Presumably you’re going to counter with 10 reasons why an e-book is better than a physical book? Can I throw out a mention of https://read.amazon.com as a great plus of being able to access all your books wherever you are?

  4. Nothing beats the sensation of rolling through my old scrolls. I’ll never give them up for those modern “book” thingies.

    But seriously–I love my physical library and my digital library (over 6000 volumes in each). There are strengths and weaknesses with each format. My biggest problem is that I’m finding myself digitally duplicating many of the physical books I’ve already read many times, just for the search and copy/paste functions.

  5. I disagree with almost every point. Instead of writing out my beef here, I published my rebuttal here: http://siberiangrinder.com/?p=3437

  6. If you own said book (yours, not the library’s, for instance) and if you don’t like it you can toss it in File 13. It makes a satisfying thump as it hits the garbage.

  7. Paul Clutterbuck says:

    I have quite a few printed books, most of them bought at overpriced local bookstores before I had the combination of a computer, Internet connection and credit card. I don’t have a particular attachment to the printed format, except when it comes to loaning books to others. My collection of 250-300 printed books resides on two bookcases in another city, a few hundred miles from here.

    With digital books, I’m saving resources in at least three ways: I save the paper and ink with which they’re printed, the transport costs involved in their shipping from publisher to wholesaler to bookstore, and the money the Lord has entrusted me with, which I then use for other things like my multiple child sponsorships. Digital books occupy no additional space, which is important given that I currently live in a 9′ × 9′ room in a boardinghouse. When I travel around the country, all my Kindle books, iTunes audiobooks, university e-texts, and PDFs are stored on my netbook, and I don’t have to lug a suitcase full of books whenever I travel. If it’s the content of books that I’m really after, why would I waste resources by insisting on a particular format?

    Living in New Zealand, a long way from the US and UK publishing houses where most English-language books are produced (including almost all Christian books), there’s quite a high shipping premium with printed books, as well as a long lead-in time after I order them. I’d rather save both money and time by cutting out shipping altogether. With digital books, I can buy a book one minute and be reading it (or listening to it if it’s an audiobook) the next. Maybe if you live in the same city or state as the publisher, you might do things differently.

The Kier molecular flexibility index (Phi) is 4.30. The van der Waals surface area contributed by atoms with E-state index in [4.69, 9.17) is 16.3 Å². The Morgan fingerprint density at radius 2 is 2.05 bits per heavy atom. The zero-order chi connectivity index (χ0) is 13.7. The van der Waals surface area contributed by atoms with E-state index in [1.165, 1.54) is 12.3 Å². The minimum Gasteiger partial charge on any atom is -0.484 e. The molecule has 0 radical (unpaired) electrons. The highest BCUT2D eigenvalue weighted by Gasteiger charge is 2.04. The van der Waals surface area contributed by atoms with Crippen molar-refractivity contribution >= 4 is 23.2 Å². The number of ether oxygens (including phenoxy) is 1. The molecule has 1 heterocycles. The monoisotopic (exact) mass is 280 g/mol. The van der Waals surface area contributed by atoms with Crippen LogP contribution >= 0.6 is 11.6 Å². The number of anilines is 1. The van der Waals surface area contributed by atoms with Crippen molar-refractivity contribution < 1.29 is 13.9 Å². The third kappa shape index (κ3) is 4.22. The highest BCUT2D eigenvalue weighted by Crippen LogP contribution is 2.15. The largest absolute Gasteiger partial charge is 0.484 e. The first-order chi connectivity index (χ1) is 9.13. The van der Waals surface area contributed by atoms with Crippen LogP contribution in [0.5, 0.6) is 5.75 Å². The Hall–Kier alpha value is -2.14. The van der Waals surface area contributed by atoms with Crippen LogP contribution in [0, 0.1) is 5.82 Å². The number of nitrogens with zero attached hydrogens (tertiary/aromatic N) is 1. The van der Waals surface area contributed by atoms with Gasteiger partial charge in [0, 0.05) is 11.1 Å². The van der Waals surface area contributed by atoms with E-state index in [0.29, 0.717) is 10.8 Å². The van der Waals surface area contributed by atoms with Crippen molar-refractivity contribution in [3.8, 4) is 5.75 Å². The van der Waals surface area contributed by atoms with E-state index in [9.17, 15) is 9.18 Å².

8. Scrolls are better than paginated books:
    1. Pages never fall out
    2. Much larger visual clue
    3. All hand written… no terrible mechanical type faces that vary from book to book
    4. Since Jesus used a scroll then…

  9. For me it’s a combination of both. If I like a book i’ll buy the hardcover version. If I have to travel from a very far place then I will buy the digital book version and read it in my android/ios device.

    I have to agree that the physical book is still the best version you can have. The smell, the texture, the artistic dust jacket it contributes to your reading experience. And if you attend an event you can have the author sign on the book which is great.

  10. Dennis Raffaelli says:

    I like physical books, but I do love my Kindle. I have read more books in the last two years with it than I have in the last 50. You have a whole library at your fingertips. You can search for a passage instantly. You have a dictionary and can get a definition of a word just my putting the cursor on it. You can borrow books from the library.

    I have whole Bibles on my Kindle. I can turn to the reference I need at once.

    Saying physical books are better than ebooks is the same as someone from of old saying scrolls are better then books.